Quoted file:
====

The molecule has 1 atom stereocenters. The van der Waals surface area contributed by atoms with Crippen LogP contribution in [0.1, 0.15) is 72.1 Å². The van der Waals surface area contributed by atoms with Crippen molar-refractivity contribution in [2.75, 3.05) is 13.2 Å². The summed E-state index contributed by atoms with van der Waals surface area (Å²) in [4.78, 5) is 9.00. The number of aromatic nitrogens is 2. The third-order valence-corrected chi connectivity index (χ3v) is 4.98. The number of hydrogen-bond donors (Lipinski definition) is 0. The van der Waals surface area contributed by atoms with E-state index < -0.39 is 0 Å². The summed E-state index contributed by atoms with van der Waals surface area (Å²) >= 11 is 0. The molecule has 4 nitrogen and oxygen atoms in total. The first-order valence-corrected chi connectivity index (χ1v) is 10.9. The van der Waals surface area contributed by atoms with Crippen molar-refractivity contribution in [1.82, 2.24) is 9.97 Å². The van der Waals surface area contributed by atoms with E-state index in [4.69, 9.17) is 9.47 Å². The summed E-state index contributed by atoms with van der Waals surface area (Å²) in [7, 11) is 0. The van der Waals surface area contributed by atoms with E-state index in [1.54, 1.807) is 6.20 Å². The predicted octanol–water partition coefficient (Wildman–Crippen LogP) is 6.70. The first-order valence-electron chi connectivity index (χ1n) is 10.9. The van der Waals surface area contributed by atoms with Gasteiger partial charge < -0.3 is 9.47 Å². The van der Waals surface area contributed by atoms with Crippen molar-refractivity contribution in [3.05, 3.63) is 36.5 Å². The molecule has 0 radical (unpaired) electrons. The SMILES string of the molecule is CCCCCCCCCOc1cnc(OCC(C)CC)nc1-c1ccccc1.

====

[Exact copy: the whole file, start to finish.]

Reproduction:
The molecule has 1 atom stereocenters. The van der Waals surface area contributed by atoms with Crippen LogP contribution in [0.1, 0.15) is 72.1 Å². The van der Waals surface area contributed by atoms with Crippen molar-refractivity contribution in [2.75, 3.05) is 13.2 Å². The summed E-state index contributed by atoms with van der Waals surface area (Å²) in [4.78, 5) is 9.00. The number of aromatic nitrogens is 2. The third-order valence-corrected chi connectivity index (χ3v) is 4.98. The number of hydrogen-bond donors (Lipinski definition) is 0. The van der Waals surface area contributed by atoms with E-state index < -0.39 is 0 Å². The summed E-state index contributed by atoms with van der Waals surface area (Å²) >= 11 is 0. The molecule has 4 nitrogen and oxygen atoms in total. The first-order valence-corrected chi connectivity index (χ1v) is 10.9. The van der Waals surface area contributed by atoms with Crippen molar-refractivity contribution in [1.82, 2.24) is 9.97 Å². The van der Waals surface area contributed by atoms with E-state index in [4.69, 9.17) is 9.47 Å². The summed E-state index contributed by atoms with van der Waals surface area (Å²) in [7, 11) is 0. The van der Waals surface area contributed by atoms with E-state index in [1.54, 1.807) is 6.20 Å². The predicted octanol–water partition coefficient (Wildman–Crippen LogP) is 6.70. The first-order valence-electron chi connectivity index (χ1n) is 10.9. The van der Waals surface area contributed by atoms with Gasteiger partial charge < -0.3 is 9.47 Å². The van der Waals surface area contributed by atoms with Crippen molar-refractivity contribution in [3.05, 3.63) is 36.5 Å². The molecule has 0 radical (unpaired) electrons. The SMILES string of the molecule is CCCCCCCCCOc1cnc(OCC(C)CC)nc1-c1ccccc1.